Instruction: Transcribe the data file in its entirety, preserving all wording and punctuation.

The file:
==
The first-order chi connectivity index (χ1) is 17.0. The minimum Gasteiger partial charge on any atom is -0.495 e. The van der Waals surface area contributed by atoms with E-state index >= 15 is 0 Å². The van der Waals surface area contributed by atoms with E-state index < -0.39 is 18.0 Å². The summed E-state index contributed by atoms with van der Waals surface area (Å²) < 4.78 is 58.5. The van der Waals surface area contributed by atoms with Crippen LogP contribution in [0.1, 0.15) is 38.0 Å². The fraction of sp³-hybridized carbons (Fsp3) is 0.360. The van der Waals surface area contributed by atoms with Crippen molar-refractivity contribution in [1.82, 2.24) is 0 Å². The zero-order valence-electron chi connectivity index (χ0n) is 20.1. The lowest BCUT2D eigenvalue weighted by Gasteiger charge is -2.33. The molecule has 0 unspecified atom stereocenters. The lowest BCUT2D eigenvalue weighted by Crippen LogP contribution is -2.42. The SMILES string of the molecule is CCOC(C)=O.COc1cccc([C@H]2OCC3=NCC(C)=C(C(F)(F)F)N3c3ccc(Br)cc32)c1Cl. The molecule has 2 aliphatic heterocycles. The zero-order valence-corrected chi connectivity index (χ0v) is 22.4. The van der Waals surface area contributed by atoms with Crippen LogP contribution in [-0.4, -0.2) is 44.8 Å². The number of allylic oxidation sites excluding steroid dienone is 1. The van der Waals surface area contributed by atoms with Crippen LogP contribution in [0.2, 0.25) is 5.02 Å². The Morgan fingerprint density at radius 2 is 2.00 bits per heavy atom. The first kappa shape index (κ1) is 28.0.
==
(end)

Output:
The first-order chi connectivity index (χ1) is 17.0. The minimum Gasteiger partial charge on any atom is -0.495 e. The van der Waals surface area contributed by atoms with E-state index >= 15 is 0 Å². The van der Waals surface area contributed by atoms with E-state index < -0.39 is 18.0 Å². The summed E-state index contributed by atoms with van der Waals surface area (Å²) < 4.78 is 58.5. The van der Waals surface area contributed by atoms with Crippen LogP contribution in [0.1, 0.15) is 38.0 Å². The fraction of sp³-hybridized carbons (Fsp3) is 0.360. The van der Waals surface area contributed by atoms with Crippen molar-refractivity contribution in [1.82, 2.24) is 0 Å². The zero-order valence-electron chi connectivity index (χ0n) is 20.1. The lowest BCUT2D eigenvalue weighted by Gasteiger charge is -2.33. The molecule has 0 unspecified atom stereocenters. The lowest BCUT2D eigenvalue weighted by Crippen LogP contribution is -2.42. The SMILES string of the molecule is CCOC(C)=O.COc1cccc([C@H]2OCC3=NCC(C)=C(C(F)(F)F)N3c3ccc(Br)cc32)c1Cl. The molecule has 2 aliphatic heterocycles. The zero-order valence-corrected chi connectivity index (χ0v) is 22.4. The van der Waals surface area contributed by atoms with Crippen LogP contribution in [-0.4, -0.2) is 44.8 Å². The number of allylic oxidation sites excluding steroid dienone is 1. The van der Waals surface area contributed by atoms with Crippen LogP contribution in [0.2, 0.25) is 5.02 Å². The Morgan fingerprint density at radius 2 is 2.00 bits per heavy atom. The first kappa shape index (κ1) is 28.0.